Short Story: Footprints

He tentatively tries the stairs. A couple of creaks but they seem solid enough. A bit of woodworm on the treads, but they’re not going to give way under him. Two rooms open off the cramped landing. Stevens ducks to the right under a lintel low enough to scalp the unwary, and straightens to lookContinue reading “Short Story: Footprints”

The House that Time Built

In case anyone hasn’t noticed, I like houses. I like to treat them as characters in my books, sometimes even the central character. Just as dogs are supposed to resemble their owners – or is it the other way round? – houses reflect the people that live in them. It’s something that has long beenContinue reading “The House that Time Built”

He Cromwell

A reprise of my review of Hilary Mantel‘s trilogy. I have finished The Mirror and the Light. It’s huge, deep, intricate, mesmerising and probably a marmite book – you’d either love it or hate it. I loved it, although that sounds too bland for my response. It took me a while to read it, notContinue reading “He Cromwell”

Back and Forth; prequels and sequels

I love reading book series. My shelves are filled with them, from Trollope’s Barchester Chronicles to Poldark via John le Carré’s Smiley books and Earthsea. There is something comforting about being able to follow one story as it winds on through the years, or one character who keeps marching on down different alleys. But thoughContinue reading “Back and Forth; prequels and sequels”

Gwen and Other Names

A choice of names for characters is always tricky. Never have too many characters with names starting with the same letter. And never use the same name twice, even though, in real life, you probably know half a dozen Janes and Jameses. Maybe go for names that have a certain significance, athough sometimes the author’sContinue reading “Gwen and Other Names”

History in the Remaking

I’m generally listed as a crime writer – psychological crime, admittedly, so there’s no detailed police investigation, just people muddling through and falling apart – but my books have always been part historical novel. The first three, although following contemporary women, harked back to earlier eras. Not necessarily very distant eras. The Unravelling links backContinue reading “History in the Remaking”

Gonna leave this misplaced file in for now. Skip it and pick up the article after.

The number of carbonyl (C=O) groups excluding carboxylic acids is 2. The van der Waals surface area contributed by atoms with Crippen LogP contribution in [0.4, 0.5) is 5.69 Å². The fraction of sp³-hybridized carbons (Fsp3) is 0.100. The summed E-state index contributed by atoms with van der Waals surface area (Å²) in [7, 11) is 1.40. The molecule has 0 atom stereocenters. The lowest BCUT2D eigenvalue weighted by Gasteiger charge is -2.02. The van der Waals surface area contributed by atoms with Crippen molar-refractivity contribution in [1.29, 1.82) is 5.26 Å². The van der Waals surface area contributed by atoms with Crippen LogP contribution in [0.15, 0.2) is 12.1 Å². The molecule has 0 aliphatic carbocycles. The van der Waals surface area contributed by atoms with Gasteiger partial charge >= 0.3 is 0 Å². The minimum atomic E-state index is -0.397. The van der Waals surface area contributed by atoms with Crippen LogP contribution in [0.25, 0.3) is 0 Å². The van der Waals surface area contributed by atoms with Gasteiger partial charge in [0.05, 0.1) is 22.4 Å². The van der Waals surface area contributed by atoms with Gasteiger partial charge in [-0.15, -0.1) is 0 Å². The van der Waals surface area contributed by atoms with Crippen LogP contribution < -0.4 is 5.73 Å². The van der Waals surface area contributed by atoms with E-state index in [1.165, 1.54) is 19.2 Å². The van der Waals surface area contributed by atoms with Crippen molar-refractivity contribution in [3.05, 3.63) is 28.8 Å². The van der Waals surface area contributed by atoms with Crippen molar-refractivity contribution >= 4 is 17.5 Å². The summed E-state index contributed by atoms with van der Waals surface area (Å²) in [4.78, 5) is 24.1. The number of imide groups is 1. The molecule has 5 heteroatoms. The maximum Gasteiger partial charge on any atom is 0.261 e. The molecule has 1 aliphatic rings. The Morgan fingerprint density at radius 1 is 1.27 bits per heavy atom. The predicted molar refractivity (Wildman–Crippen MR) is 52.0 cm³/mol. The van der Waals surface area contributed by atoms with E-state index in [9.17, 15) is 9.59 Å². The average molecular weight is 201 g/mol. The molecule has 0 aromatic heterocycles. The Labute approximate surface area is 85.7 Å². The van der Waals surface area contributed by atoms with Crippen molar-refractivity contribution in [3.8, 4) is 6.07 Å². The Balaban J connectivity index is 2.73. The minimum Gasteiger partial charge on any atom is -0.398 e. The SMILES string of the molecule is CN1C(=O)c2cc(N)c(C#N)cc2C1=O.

So Clear, So Obvious

There’s a difference between writing history and writing historical fiction, but sometimes the two can overlap. Write about a real historical character and the author has to do all the research that an academic historian would. The facts are there and cannot be changed. The difference is that the author of fiction is free toContinue reading “So Clear, So Obvious”

Shadows: what lurks behind the wainscot?

In the house where I was born, on what was then the rural fringe of Luton, we had gas brackets for lamps in the bedrooms. They were no longer connected to any gas supply (which didn’t stop me bunging mine up with plasticine, just in case), but I liked them being there, because they wereContinue reading “Shadows: what lurks behind the wainscot?”

History: getting it right

and another old post finds a new home. Yesterday is history. It’s the past. I am informed that for a novel to qualify as “historical,” the past has to be at least 60 years ago. So my first novel, A Time For Silence definitely falls into that category, as it begins in 1933, but myContinue reading “History: getting it right”

The Covenant and the World of Tom Mathias

When I first moved to Pembrokeshire, back in the early 1980s, a fascinating discovery had just been made in the area: a cache of negative plates taken by a local photographer, Tom Mathias, 1866-1940. The plates had been rescued and restored by another photographer, James Maxwell Davies, and were put on display in the village whereContinue reading “The Covenant and the World of Tom Mathias”